Are you satisfied with the way your life is going? Are you happy? Do you feel your life is meaningful?
Today’s post is a journaling exercise or mediation.
Imagine you were to continue to live exactly as you are now – same job, relationships, habits, projects, priorities – not making any changes.
Now look ahead to one year from now. How do you see your life? Would you look back on the last year and say that you were living a life with a greater purpose? Would you say that you have been living a meaningful story?
If not, what changes do you need to make now so that one year from now you will be living a better story?
*These questions are based on material from Donald Miller’s life-changing Storyline Conference.
It seems as if everyone around us is living their dream or pursuing their passion. It’s everywhere, and with the prevalence of social media, even more so. The pressure to live interesting lives, have thrilling adventures, and at the ‘have it all together’ is tremendous. In just one our, I have seen the following on my Facebook and Instagram feeds: many of my friends are writing for the #write31days challenge; three of my acquaintances just published their first magazine articles; two friends are writing their first book; one friend posted an amazing graphic that she designed herself; another friend is starting a health and fitness program for young kids; and yet another is photographing Yosemite. I could go on and on, but I don’t have to. You can see it yourself in your own corner of the world.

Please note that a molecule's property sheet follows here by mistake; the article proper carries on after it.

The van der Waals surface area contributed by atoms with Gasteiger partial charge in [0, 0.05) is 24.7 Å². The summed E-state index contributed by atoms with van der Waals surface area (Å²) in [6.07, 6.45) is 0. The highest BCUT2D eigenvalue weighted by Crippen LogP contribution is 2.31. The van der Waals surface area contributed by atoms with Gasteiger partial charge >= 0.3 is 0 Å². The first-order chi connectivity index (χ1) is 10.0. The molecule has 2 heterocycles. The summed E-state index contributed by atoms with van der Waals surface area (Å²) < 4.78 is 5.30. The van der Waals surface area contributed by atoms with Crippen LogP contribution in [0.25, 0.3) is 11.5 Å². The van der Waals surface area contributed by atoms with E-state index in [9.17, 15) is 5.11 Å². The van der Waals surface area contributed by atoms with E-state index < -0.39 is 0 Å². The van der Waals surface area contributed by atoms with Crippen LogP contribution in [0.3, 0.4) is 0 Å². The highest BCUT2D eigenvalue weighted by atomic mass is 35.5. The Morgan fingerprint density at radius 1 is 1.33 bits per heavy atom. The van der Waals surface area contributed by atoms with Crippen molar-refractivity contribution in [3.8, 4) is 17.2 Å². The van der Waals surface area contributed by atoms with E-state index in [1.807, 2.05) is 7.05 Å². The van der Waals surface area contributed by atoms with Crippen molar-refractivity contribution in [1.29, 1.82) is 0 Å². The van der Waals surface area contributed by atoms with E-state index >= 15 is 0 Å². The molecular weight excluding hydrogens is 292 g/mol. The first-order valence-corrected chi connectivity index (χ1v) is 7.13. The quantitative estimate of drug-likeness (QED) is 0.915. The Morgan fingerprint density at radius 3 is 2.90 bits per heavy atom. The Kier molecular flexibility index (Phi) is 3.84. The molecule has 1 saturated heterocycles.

But what if our dream, our passion, is dead? Or numb? Or hidden away so deep, we can’t even figure out how to find it? One dear reader, responding to the questions “What gives your life meaning? What are you passionate about?” responded, “How weird is it that I have no earthly idea?”
Oh, dear reader. It is not so weird. I think these questions can elude us at many times in our lives. Particularly if you have set aside your own dreams for a season. A student finishing school. A mom with three kids under age four. An executive working 60-80 hours a week to build a career. A caregiver who has spent years caring for a loved one. One who has gone through great loss due to death of a loved one or a divorce and has to find a new normal. A woman in her fifties whose children are in their twenties and have left home. A victim or verbal or physical abuse who was made to feel that they were nothing and their feelings or dreams didn’t matter.
Maybe we have become too busy to dream. Maybe we have set our passions aside for a time to tend to more urgent needs. Maybe we have damaged so much by life crisis or hurtful relationships that we have shut down, including that part of our hearts that feels passion and dreams big dreams. If we are numb to feeling passion, sometimes it might take a while for our hearts to wake up again.
It’s time to get out your notebook again and do some writing. If you haven’t been writing the answers to these questions, I challenge you to try it. There is something about not only thinking about each question, but actually writing down each answer. Seeing it in black and white, going through the physical motions of typing out the answers, or better yet, taking pen to paper – it reaches a different part of our brain, and adds another dimension to our processing.
Today’s journaling questions:
What prevents you from dreaming, or finding your passion?
What is your current life station, and does that help or hinder you in finding your dream?
What negative relationships or life experiences keep you from finding your passion or your dream?
What takes up most of your time – work, children, school?
What might be distractions from pursuing finding your dream or passion? work, television, internet?